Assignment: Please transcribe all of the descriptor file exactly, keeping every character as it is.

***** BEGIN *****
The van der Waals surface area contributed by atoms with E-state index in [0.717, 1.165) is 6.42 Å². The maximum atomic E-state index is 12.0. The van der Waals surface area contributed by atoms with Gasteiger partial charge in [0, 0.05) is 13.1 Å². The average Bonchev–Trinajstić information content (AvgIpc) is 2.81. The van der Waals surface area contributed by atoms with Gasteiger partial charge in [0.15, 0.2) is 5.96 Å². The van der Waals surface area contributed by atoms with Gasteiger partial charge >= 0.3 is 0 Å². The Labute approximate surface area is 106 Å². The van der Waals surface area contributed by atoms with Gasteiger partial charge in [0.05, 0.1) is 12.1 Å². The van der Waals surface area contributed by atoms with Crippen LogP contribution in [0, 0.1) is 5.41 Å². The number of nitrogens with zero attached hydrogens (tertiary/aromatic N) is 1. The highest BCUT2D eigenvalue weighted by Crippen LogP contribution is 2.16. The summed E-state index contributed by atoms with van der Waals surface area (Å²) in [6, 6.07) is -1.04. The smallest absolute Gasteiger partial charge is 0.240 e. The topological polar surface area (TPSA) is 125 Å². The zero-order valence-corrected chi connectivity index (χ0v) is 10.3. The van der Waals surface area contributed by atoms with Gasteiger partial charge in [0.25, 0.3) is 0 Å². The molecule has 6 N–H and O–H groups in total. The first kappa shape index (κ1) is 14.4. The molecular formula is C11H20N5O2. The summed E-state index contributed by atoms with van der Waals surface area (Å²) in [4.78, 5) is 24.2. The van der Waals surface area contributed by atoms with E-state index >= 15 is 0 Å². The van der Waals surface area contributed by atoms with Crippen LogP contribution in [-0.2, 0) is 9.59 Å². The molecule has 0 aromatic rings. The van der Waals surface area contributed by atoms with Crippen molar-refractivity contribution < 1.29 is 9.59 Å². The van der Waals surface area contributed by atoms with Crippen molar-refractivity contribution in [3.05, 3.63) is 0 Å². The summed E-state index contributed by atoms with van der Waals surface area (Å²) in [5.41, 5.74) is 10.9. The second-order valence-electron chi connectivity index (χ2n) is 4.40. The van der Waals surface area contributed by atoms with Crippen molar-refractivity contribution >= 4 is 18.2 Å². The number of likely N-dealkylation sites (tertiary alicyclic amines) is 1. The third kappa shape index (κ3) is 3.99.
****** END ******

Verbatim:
The van der Waals surface area contributed by atoms with E-state index in [0.717, 1.165) is 6.42 Å². The maximum atomic E-state index is 12.0. The van der Waals surface area contributed by atoms with Gasteiger partial charge in [0, 0.05) is 13.1 Å². The average Bonchev–Trinajstić information content (AvgIpc) is 2.81. The van der Waals surface area contributed by atoms with Gasteiger partial charge in [0.15, 0.2) is 5.96 Å². The van der Waals surface area contributed by atoms with Gasteiger partial charge >= 0.3 is 0 Å². The Labute approximate surface area is 106 Å². The van der Waals surface area contributed by atoms with Gasteiger partial charge in [0.05, 0.1) is 12.1 Å². The van der Waals surface area contributed by atoms with Crippen LogP contribution in [0, 0.1) is 5.41 Å². The number of nitrogens with zero attached hydrogens (tertiary/aromatic N) is 1. The highest BCUT2D eigenvalue weighted by Crippen LogP contribution is 2.16. The summed E-state index contributed by atoms with van der Waals surface area (Å²) in [6, 6.07) is -1.04. The smallest absolute Gasteiger partial charge is 0.240 e. The topological polar surface area (TPSA) is 125 Å². The zero-order valence-corrected chi connectivity index (χ0v) is 10.3. The van der Waals surface area contributed by atoms with Gasteiger partial charge in [0.25, 0.3) is 0 Å². The molecule has 6 N–H and O–H groups in total. The first kappa shape index (κ1) is 14.4. The molecular formula is C11H20N5O2. The summed E-state index contributed by atoms with van der Waals surface area (Å²) in [4.78, 5) is 24.2. The van der Waals surface area contributed by atoms with E-state index >= 15 is 0 Å². The van der Waals surface area contributed by atoms with Crippen LogP contribution in [-0.2, 0) is 9.59 Å². The molecule has 0 aromatic rings. The van der Waals surface area contributed by atoms with Crippen molar-refractivity contribution < 1.29 is 9.59 Å². The van der Waals surface area contributed by atoms with Crippen molar-refractivity contribution in [3.05, 3.63) is 0 Å². The summed E-state index contributed by atoms with van der Waals surface area (Å²) in [5.41, 5.74) is 10.9. The second-order valence-electron chi connectivity index (χ2n) is 4.40. The van der Waals surface area contributed by atoms with Crippen molar-refractivity contribution >= 4 is 18.2 Å². The number of likely N-dealkylation sites (tertiary alicyclic amines) is 1. The third kappa shape index (κ3) is 3.99.